Winter in the Langhe: sustainability, innovation and tradition in vineyard work

With the arrival of spring we take up familiar habits; one of these is strolling among the vines in the sanctuary that is the Langhe.

We’re among the vines of the Josetta Saffirio estate run by producer Sara Vezza, here in Monforte d’Alba, on the Castelletto hill, where the vines already show the results of winter work.

We’re in the heart of the estate’s five hectares of vineyard, among the rows of Nebbiolo that are the source of the estate’s most prestigious wines. Some of these vines have been adopted by wine lovers who have signed up for the Adopt a row of vines project and have thus acquired the opportunity to produce an excellent Barolo and participate in cellar life.

A vineyard requires infinite attention and care that revolves around the natural cycle of the plant.

Over the winter, work in the vineyards requires great commitment and effort on the part of the winegrowers to prepare the vines for optimal growth in the coming year.
Each vineyard has different requirements that depend on many factors, and these result in various agricultural practices developed by each estate and which together, form the estate’s production philosophy.


A sustainable winter in the vineyard

The vines hibernate in winter: it is the rest period after months of effort that culminate in the harvest. It is essential to the development of new buds for the next season’s grape clusters. Both man and nature play important roles in this process.

This great responsibility for the land is at the heart of Sara Vezza’s production methods. This translates into a constant commitment to research and experimentation to derive techniques that respect the vineyard and the soil, as well as the consumer.
These are tested during the winter resting period and added to the established biological regime, which already eschews the use of pesticides, chemical insecticides and herbicides.

One of the first winter jobs is putting miniskirts on the vines in the southeast-facing vineyards.
When spring arrives these prevent cutworm larvae from climbing up the vines and attacking the new buds. They are a good investment both in economic and ecological terms.

In January the first snow fell, the crisp air tingling lungs as the boots of each grower sank into the mud. Despite the cold it is the time to prune–one of the most important jobs in the vineyard–to remove the old parts of each vine to make way for the new, reduce the number of buds to control fruiting and to tidy each plant so that sunlight can reach each part.

Though laborious, pruning reaps great returns: it is indeed the preparation for the next harvest.


After the pruning, branches are cleared and the rows tidied. In the meantime, temperatures rise and the shoots lengthen. The fruiting canes are tied to the trellises, so that the branches don’t snap.

Anti-hail nets are then installed to provide extra protection.

We dedicate March to working the land: fertilising and subsoiling, planting green legumes and mulching all took place during this last month.

Maintaining a natural ecosystem

All organic vineyards include digging in green manure, a completely natural technique that increase the fertility of the land. This year Sara Vezza’s winery has decided to plant nitrogen-fixing clover and peas between the rows, creating biodiversity and improving root microorganisms to enrich the soil.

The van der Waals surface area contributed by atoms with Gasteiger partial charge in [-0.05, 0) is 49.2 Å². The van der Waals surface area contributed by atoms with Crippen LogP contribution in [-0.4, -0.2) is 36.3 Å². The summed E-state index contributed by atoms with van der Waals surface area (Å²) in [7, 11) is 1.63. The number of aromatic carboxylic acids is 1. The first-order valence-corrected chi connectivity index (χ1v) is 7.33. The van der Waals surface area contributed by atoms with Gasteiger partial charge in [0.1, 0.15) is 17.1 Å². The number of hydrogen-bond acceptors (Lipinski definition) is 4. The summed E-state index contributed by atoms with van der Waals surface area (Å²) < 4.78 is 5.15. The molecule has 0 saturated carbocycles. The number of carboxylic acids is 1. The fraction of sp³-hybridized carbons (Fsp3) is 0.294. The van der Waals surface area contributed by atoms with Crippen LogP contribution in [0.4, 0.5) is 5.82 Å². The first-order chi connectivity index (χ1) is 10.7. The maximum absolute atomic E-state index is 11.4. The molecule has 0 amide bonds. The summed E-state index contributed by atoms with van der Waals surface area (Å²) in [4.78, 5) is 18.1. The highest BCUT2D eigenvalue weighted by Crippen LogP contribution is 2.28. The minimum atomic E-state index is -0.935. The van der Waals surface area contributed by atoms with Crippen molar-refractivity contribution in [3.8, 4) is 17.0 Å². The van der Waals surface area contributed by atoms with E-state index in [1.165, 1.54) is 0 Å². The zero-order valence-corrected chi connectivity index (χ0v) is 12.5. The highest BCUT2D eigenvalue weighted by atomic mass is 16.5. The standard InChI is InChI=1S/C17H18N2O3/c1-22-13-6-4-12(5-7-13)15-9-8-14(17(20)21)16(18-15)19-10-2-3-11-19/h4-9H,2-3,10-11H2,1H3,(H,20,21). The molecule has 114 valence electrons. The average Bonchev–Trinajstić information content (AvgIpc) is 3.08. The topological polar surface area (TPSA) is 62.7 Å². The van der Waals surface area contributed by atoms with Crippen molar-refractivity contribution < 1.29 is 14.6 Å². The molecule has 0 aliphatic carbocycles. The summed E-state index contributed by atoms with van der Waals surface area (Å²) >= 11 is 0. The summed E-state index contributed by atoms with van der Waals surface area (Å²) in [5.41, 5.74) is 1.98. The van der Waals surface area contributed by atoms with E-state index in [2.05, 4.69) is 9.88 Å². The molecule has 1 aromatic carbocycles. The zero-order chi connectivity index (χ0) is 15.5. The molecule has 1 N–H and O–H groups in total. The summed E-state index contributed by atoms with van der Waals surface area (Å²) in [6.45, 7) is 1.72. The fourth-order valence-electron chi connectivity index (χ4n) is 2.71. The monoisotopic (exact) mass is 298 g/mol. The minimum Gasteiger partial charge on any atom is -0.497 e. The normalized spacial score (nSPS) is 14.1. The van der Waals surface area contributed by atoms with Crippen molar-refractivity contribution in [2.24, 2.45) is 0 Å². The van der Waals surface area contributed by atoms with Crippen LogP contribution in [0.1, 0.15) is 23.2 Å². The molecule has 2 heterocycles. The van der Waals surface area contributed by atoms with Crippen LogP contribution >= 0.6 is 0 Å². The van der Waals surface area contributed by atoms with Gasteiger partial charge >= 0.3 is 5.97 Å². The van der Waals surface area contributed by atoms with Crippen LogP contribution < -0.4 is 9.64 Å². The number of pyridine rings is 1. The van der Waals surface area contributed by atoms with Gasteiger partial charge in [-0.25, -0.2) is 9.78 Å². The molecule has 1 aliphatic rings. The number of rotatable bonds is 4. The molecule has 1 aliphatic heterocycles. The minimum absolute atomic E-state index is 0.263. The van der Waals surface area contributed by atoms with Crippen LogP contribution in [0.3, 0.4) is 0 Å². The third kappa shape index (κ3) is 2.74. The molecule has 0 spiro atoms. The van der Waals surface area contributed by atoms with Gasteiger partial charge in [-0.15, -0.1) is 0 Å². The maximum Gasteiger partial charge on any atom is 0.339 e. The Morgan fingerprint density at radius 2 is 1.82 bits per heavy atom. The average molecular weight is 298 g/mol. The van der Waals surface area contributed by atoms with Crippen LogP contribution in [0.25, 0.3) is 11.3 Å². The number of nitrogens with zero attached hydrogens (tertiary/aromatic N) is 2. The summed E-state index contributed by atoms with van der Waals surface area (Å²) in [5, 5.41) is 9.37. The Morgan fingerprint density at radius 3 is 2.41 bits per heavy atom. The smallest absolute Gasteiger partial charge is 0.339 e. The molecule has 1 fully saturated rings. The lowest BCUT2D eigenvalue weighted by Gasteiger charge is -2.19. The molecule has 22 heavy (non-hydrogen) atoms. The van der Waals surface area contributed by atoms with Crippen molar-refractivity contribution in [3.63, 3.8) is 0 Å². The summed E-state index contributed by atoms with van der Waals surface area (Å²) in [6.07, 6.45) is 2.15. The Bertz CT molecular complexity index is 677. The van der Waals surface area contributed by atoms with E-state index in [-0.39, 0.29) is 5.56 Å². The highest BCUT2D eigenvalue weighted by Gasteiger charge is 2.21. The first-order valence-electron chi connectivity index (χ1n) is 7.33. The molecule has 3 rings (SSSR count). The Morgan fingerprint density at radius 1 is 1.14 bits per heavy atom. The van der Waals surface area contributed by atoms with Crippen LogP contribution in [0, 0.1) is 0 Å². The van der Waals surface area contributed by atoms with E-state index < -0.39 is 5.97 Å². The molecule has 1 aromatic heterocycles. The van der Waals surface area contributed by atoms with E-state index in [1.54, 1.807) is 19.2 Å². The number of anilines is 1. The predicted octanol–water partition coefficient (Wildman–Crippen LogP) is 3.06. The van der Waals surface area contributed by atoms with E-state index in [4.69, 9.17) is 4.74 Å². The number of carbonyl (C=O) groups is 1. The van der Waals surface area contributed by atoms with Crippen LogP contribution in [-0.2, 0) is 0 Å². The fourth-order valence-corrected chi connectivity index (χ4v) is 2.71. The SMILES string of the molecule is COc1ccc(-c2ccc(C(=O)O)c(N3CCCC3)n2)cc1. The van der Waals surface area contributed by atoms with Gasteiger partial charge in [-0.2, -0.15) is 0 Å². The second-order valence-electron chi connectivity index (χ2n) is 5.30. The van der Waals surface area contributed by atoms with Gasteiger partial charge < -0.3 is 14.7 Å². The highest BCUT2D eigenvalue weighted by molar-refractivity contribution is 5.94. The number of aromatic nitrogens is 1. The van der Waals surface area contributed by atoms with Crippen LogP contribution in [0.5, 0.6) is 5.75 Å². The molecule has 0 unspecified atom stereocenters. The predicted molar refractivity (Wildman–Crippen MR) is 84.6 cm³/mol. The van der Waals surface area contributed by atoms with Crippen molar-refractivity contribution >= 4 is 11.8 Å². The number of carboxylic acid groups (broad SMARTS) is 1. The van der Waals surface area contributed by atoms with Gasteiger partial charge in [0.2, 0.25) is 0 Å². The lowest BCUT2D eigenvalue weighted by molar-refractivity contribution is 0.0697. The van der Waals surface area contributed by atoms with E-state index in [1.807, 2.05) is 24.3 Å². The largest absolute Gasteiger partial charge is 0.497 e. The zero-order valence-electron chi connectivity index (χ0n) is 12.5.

The estate looks to maintain the natural ecosystem of the vineyard, preserving biodiversity, a key aspect in viticulture often ruined by intensive methods but which offers numerous advantages to the land, to production and to consumer needs.

Vine growth and innovation in sustainability

The rekindling of the vine cycle is a magic moment. Strolling between the rows you can see new life awakening as the vines begin to weep, with tears of sap forming where the shoots have been pruned in the winter months.
The whole of Nature manifests herself in this single tear, reminding us that we are in the midst of the rebirth of life and as such it must be respected and looked after.

This year temperatures are exceptionally high and the vine cycle is in advance. There were buds already at the beginning of March, meaning that pheromone repellents for leafhoppers and vine moths must be dispensed earlier.


As the first buds appear so do cutworms.


This is a photo from the beginning of March, during a nighttime inspection by the Josetta Saffirio team, showing cutworms climbing Nebbiolo vines towards the buds.

To further their commitment to sustainability, this year the Josetta Saffirio Winery has developed new techniques, beyond normal organic practices, to defend the vines. These employ algae and medicinal plants to stimulate the immune responses of the vines. These are a good, natural alternative to other substances which can be damaging for both man and nature.

These methods show producer Sara Vezza’s awareness of the huge responsibility for the future in terms of environmental conservation. An estate is always in touch with nature and earns its sustenance from it, an inexhaustible but fragile resource that should be carefully managed and protected every day.


In the growing dusk, the hills cradle the new spring moon. We finish our walk with a long, last look at the pale green mosaic of the vineyards, with their ordered and symmetrical rows of vines like débutantes ready for the beginning of summer.
We retrace our steps filled with an awareness that the pact between man and nature will bear fruit once again.
We return to the Josetta Saffirio cellar with Sara for a tasting of new wine yet to be released on its journey.